Here at Don't Count On It Reviews, you can read reviews from different artists from different styles.
Thursday, June 28, 2012
Glass Cloud - The Royal Thousand (2012)
Country: Hampton, Virginia
Label: Basick/Equal Vision
As most people probably know, I don't cover too much metalcore, with good reason that a lot of it is trite and boring. Once in a while there'll be a band that I like or that seems interesting to me and I'll check it out and potentially cover it. This is one of those cases.
I'm sure there are some who are probably curious as to why I'm covering this and to put it rather bluntly, I do enjoy the main bands, or ex-main band, of two of the members. I really do like The Tony Danza Tap Dance Extravaganza, and Joshua Travis' guitar playing is what first made me check this band out, and I was a fan of Sky Eats Airplane, which at one time was Jerry Roush's main band. Both bands do/did things with deathcore and metalcore, that I think were interesting and made both bands stick out from their peers. Though it was mainly Travis that made me interested and caught my attention, I do think Roush has a pretty solid voice for a modern metalcore vocalist and certainly doesn't sound as feminine as a lot of other metalcore vocalists his age. Aside from that, hearing opener White Flag when it was first released did grab me as being a pretty solid modern metalcore sort of song.
Travis brings a very different sound to this band than his main one, though he still hammers home with the low-end, I believe he's using a nine-string on here, but other than that fact, his performance is far less spastic. He brings the grooves and heaviness, If He Dies, He Dies for instance, but it's a far more restrained and toned down performance, reigning in his knack for over-the-top, technical riffing in to allow Roush's vocals to take the lead. It might not be what all TDTDE fans might expect to hear from him, but he gives a solid performance as a supporting man on here and still manages to give the record his own stamp. I also do think that Roush delivers a pretty solid performance as well. Like I said above, his voice does stand out from many other vocalists who started around the same time he did. I know the style of this sort of vocalist isn't going to be everyone's cup of tea, but if you can get past that, I think that it can be agreed upon that he does do a pretty good job on here. Having said that, aside from the fact that I think Roush is a pretty decent vocalist and that Travis brings a much needed breath of fresh air into the metalcore genre with his guitar playing, this record isn't anything all that special. A lot of these tracks kind of just went in through one ear and out the other without leaving much of an impact while others were just too underwhelming for my own taste, Fall In Style or All Along to be more specific. While I enjoyed a handful of tracks on here, none of them were so amazing that it made me forget the rather inconsequential ones. I don't mean to disregard the other two members of the band, but I can't say that Chad Hasty really did much to stand out all that much on here and Travis Sykes didn't really have any impact on the music until Memorandum, and by then it was really too late to really make much of a difference.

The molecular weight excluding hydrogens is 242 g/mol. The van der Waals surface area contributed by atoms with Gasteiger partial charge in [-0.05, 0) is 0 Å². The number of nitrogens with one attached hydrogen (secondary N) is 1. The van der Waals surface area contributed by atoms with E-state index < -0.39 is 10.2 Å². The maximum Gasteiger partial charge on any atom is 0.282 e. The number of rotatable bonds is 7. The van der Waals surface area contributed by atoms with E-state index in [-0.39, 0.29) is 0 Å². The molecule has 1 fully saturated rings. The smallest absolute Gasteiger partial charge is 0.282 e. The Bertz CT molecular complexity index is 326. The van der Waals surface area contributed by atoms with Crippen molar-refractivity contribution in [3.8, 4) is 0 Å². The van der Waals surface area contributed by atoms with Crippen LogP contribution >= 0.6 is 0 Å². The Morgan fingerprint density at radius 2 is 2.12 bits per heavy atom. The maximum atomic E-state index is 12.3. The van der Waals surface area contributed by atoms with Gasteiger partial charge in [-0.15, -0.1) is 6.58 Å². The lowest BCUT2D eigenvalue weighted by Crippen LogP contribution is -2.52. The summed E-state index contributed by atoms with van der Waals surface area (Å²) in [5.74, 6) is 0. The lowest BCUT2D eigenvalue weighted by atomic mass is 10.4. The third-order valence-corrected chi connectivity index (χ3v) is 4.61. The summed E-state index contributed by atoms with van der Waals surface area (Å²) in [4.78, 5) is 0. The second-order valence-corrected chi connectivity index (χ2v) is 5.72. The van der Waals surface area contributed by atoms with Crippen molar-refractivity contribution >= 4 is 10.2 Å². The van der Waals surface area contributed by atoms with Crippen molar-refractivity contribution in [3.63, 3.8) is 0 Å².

If you happen to have never explored outside of metalcore or deathcore, you might think this is the best thing out there or whatever, but coming from someone who already went through a metalcore phase, this just isn't anything all that special. Taking the handful of songs I do enjoy and stacking them against the ones I'm impartial on, I think results in a decent, but rather underwhelming record. Metalcore fans, definitely check this out.
Overall Score: 6.5
Highlights: Ivy & Wine, Counting Sheep, Memorandum